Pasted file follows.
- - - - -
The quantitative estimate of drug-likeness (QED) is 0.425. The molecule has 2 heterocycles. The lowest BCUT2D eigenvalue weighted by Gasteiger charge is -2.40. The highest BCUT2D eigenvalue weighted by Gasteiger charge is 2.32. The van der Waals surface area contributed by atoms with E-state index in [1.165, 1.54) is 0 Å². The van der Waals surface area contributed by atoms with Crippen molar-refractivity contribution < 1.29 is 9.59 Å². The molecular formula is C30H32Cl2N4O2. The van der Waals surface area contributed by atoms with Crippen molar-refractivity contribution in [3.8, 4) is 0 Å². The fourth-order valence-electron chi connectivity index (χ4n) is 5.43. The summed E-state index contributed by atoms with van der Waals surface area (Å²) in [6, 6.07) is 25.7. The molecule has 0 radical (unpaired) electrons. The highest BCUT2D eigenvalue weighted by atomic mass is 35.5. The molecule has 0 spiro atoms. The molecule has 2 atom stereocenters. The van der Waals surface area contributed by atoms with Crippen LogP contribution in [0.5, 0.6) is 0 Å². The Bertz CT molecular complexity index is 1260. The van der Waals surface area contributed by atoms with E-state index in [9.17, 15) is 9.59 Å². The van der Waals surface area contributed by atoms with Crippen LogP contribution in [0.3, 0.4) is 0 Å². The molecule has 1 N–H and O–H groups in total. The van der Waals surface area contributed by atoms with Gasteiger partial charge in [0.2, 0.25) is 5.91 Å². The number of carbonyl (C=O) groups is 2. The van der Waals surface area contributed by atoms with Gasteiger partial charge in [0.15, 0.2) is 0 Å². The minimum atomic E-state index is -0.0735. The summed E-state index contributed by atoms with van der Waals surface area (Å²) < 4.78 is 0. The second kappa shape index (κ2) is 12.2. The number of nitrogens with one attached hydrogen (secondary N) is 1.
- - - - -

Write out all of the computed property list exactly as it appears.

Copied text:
The quantitative estimate of drug-likeness (QED) is 0.425. The molecule has 2 heterocycles. The lowest BCUT2D eigenvalue weighted by Gasteiger charge is -2.40. The highest BCUT2D eigenvalue weighted by Gasteiger charge is 2.32. The van der Waals surface area contributed by atoms with E-state index in [1.165, 1.54) is 0 Å². The van der Waals surface area contributed by atoms with Crippen molar-refractivity contribution < 1.29 is 9.59 Å². The molecular formula is C30H32Cl2N4O2. The van der Waals surface area contributed by atoms with Crippen molar-refractivity contribution in [3.8, 4) is 0 Å². The fourth-order valence-electron chi connectivity index (χ4n) is 5.43. The summed E-state index contributed by atoms with van der Waals surface area (Å²) in [6, 6.07) is 25.7. The molecule has 0 radical (unpaired) electrons. The highest BCUT2D eigenvalue weighted by atomic mass is 35.5. The molecule has 0 spiro atoms. The molecule has 2 atom stereocenters. The van der Waals surface area contributed by atoms with Crippen LogP contribution in [0.5, 0.6) is 0 Å². The Bertz CT molecular complexity index is 1260. The van der Waals surface area contributed by atoms with E-state index in [9.17, 15) is 9.59 Å². The van der Waals surface area contributed by atoms with Crippen LogP contribution in [0.3, 0.4) is 0 Å². The molecule has 1 N–H and O–H groups in total. The van der Waals surface area contributed by atoms with Gasteiger partial charge in [0.2, 0.25) is 5.91 Å². The number of carbonyl (C=O) groups is 2. The van der Waals surface area contributed by atoms with Gasteiger partial charge in [0.15, 0.2) is 0 Å². The minimum atomic E-state index is -0.0735. The summed E-state index contributed by atoms with van der Waals surface area (Å²) < 4.78 is 0. The second kappa shape index (κ2) is 12.2. The number of nitrogens with one attached hydrogen (secondary N) is 1.